| by Eric Margolis
(April 23, 2014, Marbella, Spain , Sri Lanka Guardian) Here in Spain’s sunny south, you wouldn’t know that a new world war over Eastern Europe threatens. In fact, rumor has it that none other than Vlad Putin is house-shopping in this glamorous resort.
Easter is Europe’s most important holiday. While churches are empty, restaurants, clubs and boutiques are packed with visitors and residents. Northern Spain is racked by record unemployment and a deep recession, but armies of British, French and German tourists are back in the south and the mood is upbeat.
To Spaniards, the dangerous fracas over Ukraine seems remote and unimportant. Western Europeans are taking this nasty business calmly. There is none of the media hysteria and patriotic drum beating found in North America. No one that I’ve met thinks Ukraine is worth a war, even a small one.
To paraphrase the great statesman Bismarck, Ukraine is not worth the life of a single Prussian grenadier. I recalled this famous maxim at dinner the other night here in Marbella where I’m a house guest of the Bismarck family, which is reunited here for Easter.
Prince Bismarck would never have allowed Ukraine to boil over and set the United States, its appendage NATO, and Russia on a collision course. He would have been horrified to see Washington foolishly making enemies of Russia and China at the same time. Divide your enemies and set then against one another was the essence of Bismarck’s brilliantly effective diplomacy. Had Kaiser Wilhelm II retained Bismarck as his premier foreign policy advisor, Germany may have avoided blundering into the horrors of World War I.
President Putin keeps bringing up history to justify his assertive policies towards Ukraine and Crimea. This annoys Americans, who know little about history and refuse to accept Russia as a great power- and certainly not as an equal.
Recently, Sen. John McCain, the voice of America’s ignorant right, sneered that Russia was merely “a gas station masquerading as a country.” Gas stations do not produce the likes of Tolstoy, Borodin, Rimsky-Korsakov, Prokofiev, or the very smart Vlad Putin. They do, however, produce puny intellects like McCain.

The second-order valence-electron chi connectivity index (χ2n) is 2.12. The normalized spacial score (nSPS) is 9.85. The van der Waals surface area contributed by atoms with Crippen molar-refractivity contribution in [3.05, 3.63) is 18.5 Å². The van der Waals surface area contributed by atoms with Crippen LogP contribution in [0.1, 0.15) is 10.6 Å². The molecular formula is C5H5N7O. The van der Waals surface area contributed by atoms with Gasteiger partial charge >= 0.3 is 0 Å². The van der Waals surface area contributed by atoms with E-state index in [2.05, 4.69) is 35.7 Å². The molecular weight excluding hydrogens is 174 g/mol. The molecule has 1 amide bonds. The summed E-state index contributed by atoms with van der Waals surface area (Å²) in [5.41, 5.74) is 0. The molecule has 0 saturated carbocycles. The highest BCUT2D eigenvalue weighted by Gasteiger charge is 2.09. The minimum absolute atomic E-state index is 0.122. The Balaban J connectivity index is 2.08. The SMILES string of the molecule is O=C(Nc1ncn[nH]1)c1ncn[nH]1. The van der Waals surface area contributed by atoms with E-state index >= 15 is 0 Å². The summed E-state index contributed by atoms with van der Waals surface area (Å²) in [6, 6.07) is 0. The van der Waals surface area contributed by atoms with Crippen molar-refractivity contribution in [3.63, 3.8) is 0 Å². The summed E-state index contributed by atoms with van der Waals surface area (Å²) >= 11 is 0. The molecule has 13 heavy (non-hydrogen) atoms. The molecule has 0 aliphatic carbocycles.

Just as Russia provided the US with a diplomatic exit from blundering into a war with Syria, so the Kremlin is again offering Washington a way out of the Ukraine imbroglio.
That way out consists of a Ukraine-wide referendum to allow each region to determine whether it wants to align with Europe or Russia. Russian must be made a second official language. Most important, the US and NATO have got to halt their daft plan to set up bases in Ukraine and bring it in the alliance. These bases will enrage Russia without boosting NATO’s power.
In fact, NATO’s would-be bases in Ukraine, Georgia, and Azerbaijan, as well as the Baltic, are a major military liability to the alliance which is incapable of defending them if the Russians get really angry.
Speaking of history, it’s also worth recalling past efforts to weaken Russia by detaching Ukraine, its most important center of agriculture and coal. In 1917, after the collapse of the Romanov dynasty, Russia sued for peace. The result was the rapacious Treaty of Brest-Litowsk in which the Germany and Austria stripped away Ukraine, parts of today’s Romania, and the Baltic states from Russian control.
Ukraine was briefly independent during the 1920’s Russian civil war. Stalin crushed Ukraine’s independent farmers, murdering 6-7 million in a 1930’s holocaust. To no surprise, invading German troops were greeted as liberators by many Ukrainians. But Hitler decided to turn Ukraine into Germany’s granary and its people into serfs.
The US and NATO are now trying to impose a second Brest-Litowsk on Russia. Without Ukraine, Russia can not return to being a world power. Stalin undid Brest-Litowsk. Vlad Putin is determined that the punitive eastern version of the “Versailles Treaty” will not be again imposed on Mother Russia. Pity the poor Ukrainians caught between the crushing millstones of East and West.
After the 1878 Congress of Berlin that Bismarck organized to sort out the great power’s conflicting claims to the volatile Balkans, the Iron Chancellor observed that no one had asked the locals involved their opinion. Fast forward to today’s Ukraine where Bismarck’s wise advise still rings true.
Copyright Eric S. Margolis 2014